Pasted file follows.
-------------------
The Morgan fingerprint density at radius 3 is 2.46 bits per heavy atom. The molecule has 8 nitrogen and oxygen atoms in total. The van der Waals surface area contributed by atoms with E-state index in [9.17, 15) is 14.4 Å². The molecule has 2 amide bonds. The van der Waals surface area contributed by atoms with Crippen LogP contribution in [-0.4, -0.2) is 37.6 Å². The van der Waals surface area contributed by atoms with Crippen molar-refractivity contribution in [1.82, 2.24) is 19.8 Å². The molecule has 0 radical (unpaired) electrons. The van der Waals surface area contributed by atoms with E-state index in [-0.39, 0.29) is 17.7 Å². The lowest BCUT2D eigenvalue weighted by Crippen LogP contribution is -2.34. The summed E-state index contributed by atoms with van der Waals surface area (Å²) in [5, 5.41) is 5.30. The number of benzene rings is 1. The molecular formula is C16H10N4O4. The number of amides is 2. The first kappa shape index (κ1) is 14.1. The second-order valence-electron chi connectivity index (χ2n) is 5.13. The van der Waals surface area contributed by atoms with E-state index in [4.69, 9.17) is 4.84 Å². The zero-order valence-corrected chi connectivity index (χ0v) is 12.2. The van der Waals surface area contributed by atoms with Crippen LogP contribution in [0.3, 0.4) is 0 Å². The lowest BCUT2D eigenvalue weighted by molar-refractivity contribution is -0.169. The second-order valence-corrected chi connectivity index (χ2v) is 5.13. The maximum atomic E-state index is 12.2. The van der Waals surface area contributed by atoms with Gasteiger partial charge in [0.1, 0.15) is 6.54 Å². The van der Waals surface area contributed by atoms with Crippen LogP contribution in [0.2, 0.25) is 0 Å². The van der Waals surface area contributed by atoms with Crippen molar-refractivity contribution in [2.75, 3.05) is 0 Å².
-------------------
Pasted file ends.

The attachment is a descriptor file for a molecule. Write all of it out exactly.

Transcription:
The Morgan fingerprint density at radius 3 is 2.46 bits per heavy atom. The molecule has 8 nitrogen and oxygen atoms in total. The van der Waals surface area contributed by atoms with E-state index in [9.17, 15) is 14.4 Å². The molecule has 2 amide bonds. The van der Waals surface area contributed by atoms with Crippen LogP contribution in [-0.4, -0.2) is 37.6 Å². The van der Waals surface area contributed by atoms with Crippen molar-refractivity contribution in [1.82, 2.24) is 19.8 Å². The molecule has 0 radical (unpaired) electrons. The van der Waals surface area contributed by atoms with E-state index in [-0.39, 0.29) is 17.7 Å². The lowest BCUT2D eigenvalue weighted by Crippen LogP contribution is -2.34. The summed E-state index contributed by atoms with van der Waals surface area (Å²) in [5, 5.41) is 5.30. The number of benzene rings is 1. The molecular formula is C16H10N4O4. The number of amides is 2. The first kappa shape index (κ1) is 14.1. The second-order valence-electron chi connectivity index (χ2n) is 5.13. The van der Waals surface area contributed by atoms with E-state index in [4.69, 9.17) is 4.84 Å². The zero-order valence-corrected chi connectivity index (χ0v) is 12.2. The van der Waals surface area contributed by atoms with Crippen LogP contribution in [0.3, 0.4) is 0 Å². The lowest BCUT2D eigenvalue weighted by molar-refractivity contribution is -0.169. The second-order valence-corrected chi connectivity index (χ2v) is 5.13. The maximum atomic E-state index is 12.2. The van der Waals surface area contributed by atoms with Gasteiger partial charge in [0.1, 0.15) is 6.54 Å². The van der Waals surface area contributed by atoms with Crippen LogP contribution in [0.2, 0.25) is 0 Å². The van der Waals surface area contributed by atoms with Crippen molar-refractivity contribution in [2.75, 3.05) is 0 Å².